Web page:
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I have many pages with onClick-Events(every page got other elements with it's own onClick-Event). All pages get included to one main-Page (index.php)

Thus, I can't put all of the jQuery onClick-Events in the head of the page (because the <head> is just in index.php, not in the included pages)

Is it now better to either make a <script>...</script> in every page I include? Because this wouldn't be in the <head>.

Or should I use the HTML-attribute onClick="" ?

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Scripts don't normally go in the head, they go just before </body>. If you can't add a script element to each page in one go, you need to rethink your code architecture. –  Rich Bradshaw Feb 21 '14 at 13:10

3 Answers 3

up vote 3 down vote accepted

Is it now better to either make a ... in every page I include? Because this wouldn't be in the .

<script> tags don't need to be in the head, actually, the best place (performance-wise) is right before the closing </body>. And yes, you also want to use external JS files as much as possible.

Or should I use the HTML-attribute onClick="" ? [...] I can't put all of the jQuery onClick-Events in the head of the page (because the is just in index.php, not in the included pages)

In general, you almost always want to avoid adding lots of events, instead, you want to take advantage of event bubbling using jQuery.on.

An example usage might be:

$(document).ready(function() {
    $('body').on('click', '.myselector', function(e) {
        alert('Parameter: ' + $(this).attr('data-param'));

You HTML would look something like:

<a href="#" class="myselector" data-param="Hello!">This is a button</a>

This will bind only one event, on the body. When you click on anything inside the body, the event will bubble up to the body, and get executed if you clicked inside this selector. If there's no .myselector on the page, it'll do nothing, so that would be okay.

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That's a good idea. But I need different parameters for a function that I call with the onClick-Event. For Example, button 1 sends parameter 'XY' to the function when it gets clicked and button 2 sends parameter 'AB' to the function. Is to possible to achieve this? –  Akeno Feb 21 '14 at 13:22
@Akeno The general pattern for that is using data- attributes on your buttons. I've updated my answer to include an example. –  Carpetsmoker Feb 21 '14 at 13:26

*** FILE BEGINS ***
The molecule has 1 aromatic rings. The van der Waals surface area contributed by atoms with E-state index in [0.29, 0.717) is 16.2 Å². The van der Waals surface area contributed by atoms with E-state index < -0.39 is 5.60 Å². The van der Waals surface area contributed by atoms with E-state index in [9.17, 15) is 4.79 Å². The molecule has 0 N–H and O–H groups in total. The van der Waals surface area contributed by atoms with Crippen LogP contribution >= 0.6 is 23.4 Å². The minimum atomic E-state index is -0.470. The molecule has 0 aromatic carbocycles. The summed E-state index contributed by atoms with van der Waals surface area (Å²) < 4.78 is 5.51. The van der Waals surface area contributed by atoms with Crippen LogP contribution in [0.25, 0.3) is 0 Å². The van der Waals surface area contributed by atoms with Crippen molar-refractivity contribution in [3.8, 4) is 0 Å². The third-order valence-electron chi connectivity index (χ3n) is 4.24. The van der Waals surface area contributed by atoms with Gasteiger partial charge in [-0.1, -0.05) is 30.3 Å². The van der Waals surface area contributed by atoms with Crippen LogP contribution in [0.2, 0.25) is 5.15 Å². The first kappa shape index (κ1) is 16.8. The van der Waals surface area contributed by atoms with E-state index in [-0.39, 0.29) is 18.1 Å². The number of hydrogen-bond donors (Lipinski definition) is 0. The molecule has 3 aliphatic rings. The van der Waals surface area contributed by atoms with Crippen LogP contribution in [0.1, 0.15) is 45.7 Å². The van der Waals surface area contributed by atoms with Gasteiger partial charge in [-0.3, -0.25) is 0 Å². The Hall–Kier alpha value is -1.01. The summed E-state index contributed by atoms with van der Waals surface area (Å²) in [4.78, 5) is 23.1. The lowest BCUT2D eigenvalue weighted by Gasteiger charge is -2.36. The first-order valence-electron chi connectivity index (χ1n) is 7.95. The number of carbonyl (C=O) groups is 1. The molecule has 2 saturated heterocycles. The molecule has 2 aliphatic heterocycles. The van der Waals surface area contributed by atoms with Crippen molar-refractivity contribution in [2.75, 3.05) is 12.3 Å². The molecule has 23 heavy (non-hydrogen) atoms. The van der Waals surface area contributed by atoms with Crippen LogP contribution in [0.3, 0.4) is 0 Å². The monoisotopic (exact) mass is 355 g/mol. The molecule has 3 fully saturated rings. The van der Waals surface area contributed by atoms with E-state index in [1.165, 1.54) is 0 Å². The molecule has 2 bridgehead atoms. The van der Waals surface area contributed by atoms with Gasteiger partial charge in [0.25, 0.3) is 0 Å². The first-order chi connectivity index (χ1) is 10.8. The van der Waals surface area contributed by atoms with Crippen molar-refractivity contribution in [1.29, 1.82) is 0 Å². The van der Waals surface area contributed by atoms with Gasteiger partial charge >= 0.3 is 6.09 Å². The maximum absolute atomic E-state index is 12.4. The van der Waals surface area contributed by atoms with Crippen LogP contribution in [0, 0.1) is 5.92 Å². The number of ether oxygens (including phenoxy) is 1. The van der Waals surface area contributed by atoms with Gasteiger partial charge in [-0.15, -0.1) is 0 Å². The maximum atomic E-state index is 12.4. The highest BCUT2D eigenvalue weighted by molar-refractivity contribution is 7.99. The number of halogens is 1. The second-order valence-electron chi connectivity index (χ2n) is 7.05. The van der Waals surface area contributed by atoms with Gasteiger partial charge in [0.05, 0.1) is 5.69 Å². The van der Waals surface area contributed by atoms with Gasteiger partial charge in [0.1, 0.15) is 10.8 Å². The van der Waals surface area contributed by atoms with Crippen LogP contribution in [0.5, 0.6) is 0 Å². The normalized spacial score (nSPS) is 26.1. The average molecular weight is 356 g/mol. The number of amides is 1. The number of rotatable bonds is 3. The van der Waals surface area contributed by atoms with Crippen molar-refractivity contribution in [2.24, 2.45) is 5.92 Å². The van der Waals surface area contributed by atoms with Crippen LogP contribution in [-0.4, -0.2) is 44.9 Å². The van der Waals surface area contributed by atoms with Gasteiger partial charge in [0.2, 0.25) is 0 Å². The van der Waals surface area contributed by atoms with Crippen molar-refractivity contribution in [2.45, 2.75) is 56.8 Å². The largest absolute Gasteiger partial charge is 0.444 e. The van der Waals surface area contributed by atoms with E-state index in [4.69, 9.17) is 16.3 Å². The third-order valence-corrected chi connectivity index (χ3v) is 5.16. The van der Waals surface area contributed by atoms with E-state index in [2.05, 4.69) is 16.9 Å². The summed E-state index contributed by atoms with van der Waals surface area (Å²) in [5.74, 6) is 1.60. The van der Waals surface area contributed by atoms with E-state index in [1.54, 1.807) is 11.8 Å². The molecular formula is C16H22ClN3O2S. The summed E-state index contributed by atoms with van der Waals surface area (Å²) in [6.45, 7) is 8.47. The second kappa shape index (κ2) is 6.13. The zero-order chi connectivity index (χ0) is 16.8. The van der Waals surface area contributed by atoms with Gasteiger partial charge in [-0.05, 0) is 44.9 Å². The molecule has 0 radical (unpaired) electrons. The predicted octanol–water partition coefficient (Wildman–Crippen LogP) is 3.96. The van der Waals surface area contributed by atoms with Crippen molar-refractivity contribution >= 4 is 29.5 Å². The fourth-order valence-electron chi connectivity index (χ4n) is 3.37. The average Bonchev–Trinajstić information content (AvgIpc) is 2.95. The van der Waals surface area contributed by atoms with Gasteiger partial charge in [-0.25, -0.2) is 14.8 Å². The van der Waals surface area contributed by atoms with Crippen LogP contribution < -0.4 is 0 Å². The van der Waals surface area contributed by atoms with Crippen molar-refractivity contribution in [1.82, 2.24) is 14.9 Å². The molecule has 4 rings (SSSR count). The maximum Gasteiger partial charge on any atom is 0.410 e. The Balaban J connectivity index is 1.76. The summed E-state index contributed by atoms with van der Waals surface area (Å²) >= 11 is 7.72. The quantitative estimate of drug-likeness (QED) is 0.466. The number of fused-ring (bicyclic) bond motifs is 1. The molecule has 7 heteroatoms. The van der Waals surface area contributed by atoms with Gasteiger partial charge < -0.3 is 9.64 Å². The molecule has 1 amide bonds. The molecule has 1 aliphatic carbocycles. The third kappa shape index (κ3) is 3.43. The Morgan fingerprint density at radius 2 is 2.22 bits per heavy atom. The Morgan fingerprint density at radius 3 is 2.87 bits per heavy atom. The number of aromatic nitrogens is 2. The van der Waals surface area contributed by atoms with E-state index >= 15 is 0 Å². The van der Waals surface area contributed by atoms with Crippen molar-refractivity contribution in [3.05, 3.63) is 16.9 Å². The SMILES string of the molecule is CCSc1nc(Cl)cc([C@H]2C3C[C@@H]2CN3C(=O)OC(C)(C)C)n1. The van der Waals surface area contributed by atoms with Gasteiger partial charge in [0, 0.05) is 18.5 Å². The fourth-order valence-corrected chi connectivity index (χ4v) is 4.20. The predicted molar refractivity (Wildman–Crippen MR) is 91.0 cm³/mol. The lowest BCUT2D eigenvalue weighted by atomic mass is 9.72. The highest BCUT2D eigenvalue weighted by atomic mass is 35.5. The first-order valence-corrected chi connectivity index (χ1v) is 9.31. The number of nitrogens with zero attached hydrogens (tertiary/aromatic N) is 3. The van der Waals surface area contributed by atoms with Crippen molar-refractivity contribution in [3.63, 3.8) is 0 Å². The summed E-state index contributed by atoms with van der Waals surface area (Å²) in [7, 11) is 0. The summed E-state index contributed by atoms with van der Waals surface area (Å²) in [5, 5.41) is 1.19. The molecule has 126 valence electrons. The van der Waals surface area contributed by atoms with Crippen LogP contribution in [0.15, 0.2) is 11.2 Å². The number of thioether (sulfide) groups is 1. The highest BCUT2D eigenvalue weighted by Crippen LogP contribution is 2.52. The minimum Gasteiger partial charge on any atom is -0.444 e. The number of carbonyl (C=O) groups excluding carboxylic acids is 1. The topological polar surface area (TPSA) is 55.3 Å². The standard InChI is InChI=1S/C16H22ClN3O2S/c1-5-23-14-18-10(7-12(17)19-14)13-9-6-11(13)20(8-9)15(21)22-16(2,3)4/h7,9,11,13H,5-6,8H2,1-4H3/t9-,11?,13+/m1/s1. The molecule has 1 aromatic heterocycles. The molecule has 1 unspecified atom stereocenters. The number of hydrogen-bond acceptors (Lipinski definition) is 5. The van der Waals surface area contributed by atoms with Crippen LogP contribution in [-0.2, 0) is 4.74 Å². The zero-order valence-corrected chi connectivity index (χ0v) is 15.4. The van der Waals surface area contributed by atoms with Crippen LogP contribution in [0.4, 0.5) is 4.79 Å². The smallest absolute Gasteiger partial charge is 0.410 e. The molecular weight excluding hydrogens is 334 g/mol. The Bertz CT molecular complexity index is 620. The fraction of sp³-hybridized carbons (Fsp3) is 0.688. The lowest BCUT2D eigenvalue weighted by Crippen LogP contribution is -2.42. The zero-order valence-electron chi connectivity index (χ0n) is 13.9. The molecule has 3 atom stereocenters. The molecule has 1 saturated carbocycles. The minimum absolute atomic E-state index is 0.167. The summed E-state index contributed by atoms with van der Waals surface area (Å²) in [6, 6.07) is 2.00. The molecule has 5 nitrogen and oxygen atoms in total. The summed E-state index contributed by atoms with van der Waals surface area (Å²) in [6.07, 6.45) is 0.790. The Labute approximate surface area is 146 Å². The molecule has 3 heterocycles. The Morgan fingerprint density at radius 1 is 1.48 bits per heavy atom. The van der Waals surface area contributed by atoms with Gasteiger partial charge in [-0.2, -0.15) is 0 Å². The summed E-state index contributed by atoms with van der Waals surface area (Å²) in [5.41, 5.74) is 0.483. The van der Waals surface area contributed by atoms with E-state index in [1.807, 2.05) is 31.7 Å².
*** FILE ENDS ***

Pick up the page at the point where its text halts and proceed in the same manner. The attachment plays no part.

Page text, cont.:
thanks for that example. That sounds promising. One last question about it. Is it possible to have more than one data-param in one element? For example, if I need more parameters for a function? –  Akeno Feb 21 '14 at 13:54
Yes, you can have as many as you want, but, obviously, you can't name them the same (ie. you can't have two data-param attributes). You probably want to give them meaningful names (such as data-location, or data-action, etc.), you can choose any name you want. You could also use a single data- attribute, and split the value by comma. –  Carpetsmoker Feb 21 '14 at 14:01

Really, all JavaScript should be placed in external files. This is for performance and maintainability.

Performance because external scripts can be cached by the browser, decreasing loading times.

Maintainability because you don't end up having to trawl through massive HMTL documents to get to a bit of JavaScript.

JavaScript within HMTL can also mess with the parser, which you need to be aware of.

If it's not possible to include all your scripts in external files you should really re-think your website's architecture, as this is how it should be.

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thanks. I don't know how I could alter my architecture. It's just, that I load the content via Ajax. I Have index.php and when you click on button1, $.ajax() calls page1.php which displays content of page1.php. Same with button2 and so on. I can't imagine another way to to this. Even with 'normal' pages without anything to include I would need different javascript per page I think –  Akeno Feb 21 '14 at 13:58
You can still include them all in the main JavaScript file, you'd just need to bind the .Click() events for a particular page only when it's loaded in (after the AJAX call completes). –  Joshua Brodie Feb 21 '14 at 15:20

Read about Unobstrusive Javascript:


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Yes, but I work with Ajax and I don't know any other way to work with Ajax. Because I want to avoid reloading the page for some trivial things. Many pages try to, I think. Do they all use some other tricks? –  Akeno Feb 21 '14 at 13:18

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